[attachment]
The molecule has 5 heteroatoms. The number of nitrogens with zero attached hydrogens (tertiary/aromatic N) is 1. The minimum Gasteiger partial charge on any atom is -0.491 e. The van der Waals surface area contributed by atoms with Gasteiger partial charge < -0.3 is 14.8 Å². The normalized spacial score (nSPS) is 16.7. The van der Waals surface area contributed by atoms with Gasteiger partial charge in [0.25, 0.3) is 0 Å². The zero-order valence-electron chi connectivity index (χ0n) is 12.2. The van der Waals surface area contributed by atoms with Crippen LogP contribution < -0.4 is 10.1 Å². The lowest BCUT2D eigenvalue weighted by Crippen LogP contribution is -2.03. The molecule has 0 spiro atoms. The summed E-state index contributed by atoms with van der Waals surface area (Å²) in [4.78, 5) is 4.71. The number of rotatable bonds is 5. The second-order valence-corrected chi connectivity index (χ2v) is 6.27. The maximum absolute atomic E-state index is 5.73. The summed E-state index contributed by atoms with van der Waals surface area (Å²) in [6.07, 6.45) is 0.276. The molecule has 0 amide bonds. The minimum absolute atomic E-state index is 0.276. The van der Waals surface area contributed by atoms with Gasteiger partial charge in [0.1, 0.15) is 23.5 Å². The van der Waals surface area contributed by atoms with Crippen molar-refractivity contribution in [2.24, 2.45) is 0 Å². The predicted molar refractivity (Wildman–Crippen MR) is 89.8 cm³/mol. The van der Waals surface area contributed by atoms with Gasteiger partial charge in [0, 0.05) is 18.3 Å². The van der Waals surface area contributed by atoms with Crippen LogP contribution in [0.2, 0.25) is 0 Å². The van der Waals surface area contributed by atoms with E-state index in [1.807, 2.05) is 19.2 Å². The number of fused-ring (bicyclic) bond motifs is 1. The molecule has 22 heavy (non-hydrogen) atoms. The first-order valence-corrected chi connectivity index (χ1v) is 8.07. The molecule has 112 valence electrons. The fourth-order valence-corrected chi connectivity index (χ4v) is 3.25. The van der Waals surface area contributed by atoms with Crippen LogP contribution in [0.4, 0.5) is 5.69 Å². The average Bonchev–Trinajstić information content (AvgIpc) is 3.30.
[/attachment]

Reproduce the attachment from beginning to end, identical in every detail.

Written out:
The molecule has 5 heteroatoms. The number of nitrogens with zero attached hydrogens (tertiary/aromatic N) is 1. The minimum Gasteiger partial charge on any atom is -0.491 e. The van der Waals surface area contributed by atoms with Gasteiger partial charge < -0.3 is 14.8 Å². The normalized spacial score (nSPS) is 16.7. The van der Waals surface area contributed by atoms with Gasteiger partial charge in [0.25, 0.3) is 0 Å². The zero-order valence-electron chi connectivity index (χ0n) is 12.2. The van der Waals surface area contributed by atoms with Crippen LogP contribution < -0.4 is 10.1 Å². The lowest BCUT2D eigenvalue weighted by Crippen LogP contribution is -2.03. The molecule has 0 spiro atoms. The summed E-state index contributed by atoms with van der Waals surface area (Å²) in [4.78, 5) is 4.71. The number of rotatable bonds is 5. The second-order valence-corrected chi connectivity index (χ2v) is 6.27. The maximum absolute atomic E-state index is 5.73. The summed E-state index contributed by atoms with van der Waals surface area (Å²) in [6.07, 6.45) is 0.276. The molecule has 0 amide bonds. The minimum absolute atomic E-state index is 0.276. The van der Waals surface area contributed by atoms with Gasteiger partial charge in [0.1, 0.15) is 23.5 Å². The van der Waals surface area contributed by atoms with Crippen molar-refractivity contribution in [2.24, 2.45) is 0 Å². The predicted molar refractivity (Wildman–Crippen MR) is 89.8 cm³/mol. The van der Waals surface area contributed by atoms with Gasteiger partial charge in [0, 0.05) is 18.3 Å². The van der Waals surface area contributed by atoms with Crippen LogP contribution in [0.2, 0.25) is 0 Å². The van der Waals surface area contributed by atoms with E-state index in [1.807, 2.05) is 19.2 Å². The number of fused-ring (bicyclic) bond motifs is 1. The molecule has 22 heavy (non-hydrogen) atoms. The first-order valence-corrected chi connectivity index (χ1v) is 8.07. The molecule has 112 valence electrons. The fourth-order valence-corrected chi connectivity index (χ4v) is 3.25. The van der Waals surface area contributed by atoms with Crippen LogP contribution in [0.4, 0.5) is 5.69 Å². The average Bonchev–Trinajstić information content (AvgIpc) is 3.30.